william hill organ in st james church, spilsby
The organ was built by William Hill in 1840 for the west gallery of St James – the parish church of the Hill family, who lived in Spilsby, where William was born in 1789.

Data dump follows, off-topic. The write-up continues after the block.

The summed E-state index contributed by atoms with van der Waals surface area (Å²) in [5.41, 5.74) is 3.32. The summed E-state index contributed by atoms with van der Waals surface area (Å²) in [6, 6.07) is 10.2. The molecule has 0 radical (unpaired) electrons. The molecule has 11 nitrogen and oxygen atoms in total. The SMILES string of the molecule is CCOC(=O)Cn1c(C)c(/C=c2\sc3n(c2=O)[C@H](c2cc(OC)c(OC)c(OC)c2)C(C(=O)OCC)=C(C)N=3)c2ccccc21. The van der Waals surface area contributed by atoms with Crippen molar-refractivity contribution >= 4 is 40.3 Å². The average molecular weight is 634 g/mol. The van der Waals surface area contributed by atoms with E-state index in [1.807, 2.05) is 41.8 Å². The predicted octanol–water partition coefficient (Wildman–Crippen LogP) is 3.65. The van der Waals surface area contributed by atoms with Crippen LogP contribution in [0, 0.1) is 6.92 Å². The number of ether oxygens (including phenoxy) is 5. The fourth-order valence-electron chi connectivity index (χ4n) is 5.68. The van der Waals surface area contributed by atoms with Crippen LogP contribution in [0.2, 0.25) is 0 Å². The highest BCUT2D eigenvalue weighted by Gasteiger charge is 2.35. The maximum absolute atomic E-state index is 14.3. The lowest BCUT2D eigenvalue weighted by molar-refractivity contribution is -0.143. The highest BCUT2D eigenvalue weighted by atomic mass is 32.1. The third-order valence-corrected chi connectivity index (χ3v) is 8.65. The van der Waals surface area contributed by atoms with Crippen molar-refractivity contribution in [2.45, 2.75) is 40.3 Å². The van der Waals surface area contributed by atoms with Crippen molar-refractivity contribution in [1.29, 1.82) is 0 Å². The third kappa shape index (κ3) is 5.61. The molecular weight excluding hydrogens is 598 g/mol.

It was a one-manual instrument, which his firm enlarged to two manuals (by adding a Swell) in 1866. In 1879, following the Victorian rebuilding of the church, the Hill company moved the instrument to its present position on the south side of the chancel. The Pedal Bourdon and Great Trumpet stop were added at that time, the latter being on a ‘clamp’ slide. A Pedal Octave Coupler also appeared; the Bourdon had an extra octave of pipes at the top for use with this; the pedal compass was then only 25 notes (CC-c). William Hill – one of the two or three greatest British organ-builders of the nineteenth century – died in 1870 and one of his grandsons, Alfred, died (aged 4) in 1860. During the 1879 work a fine stained-glass window was placed in the south nave aisle in their memory, by William’s son Thomas, who had taken over the firm and was to build some of their most renowned instruments.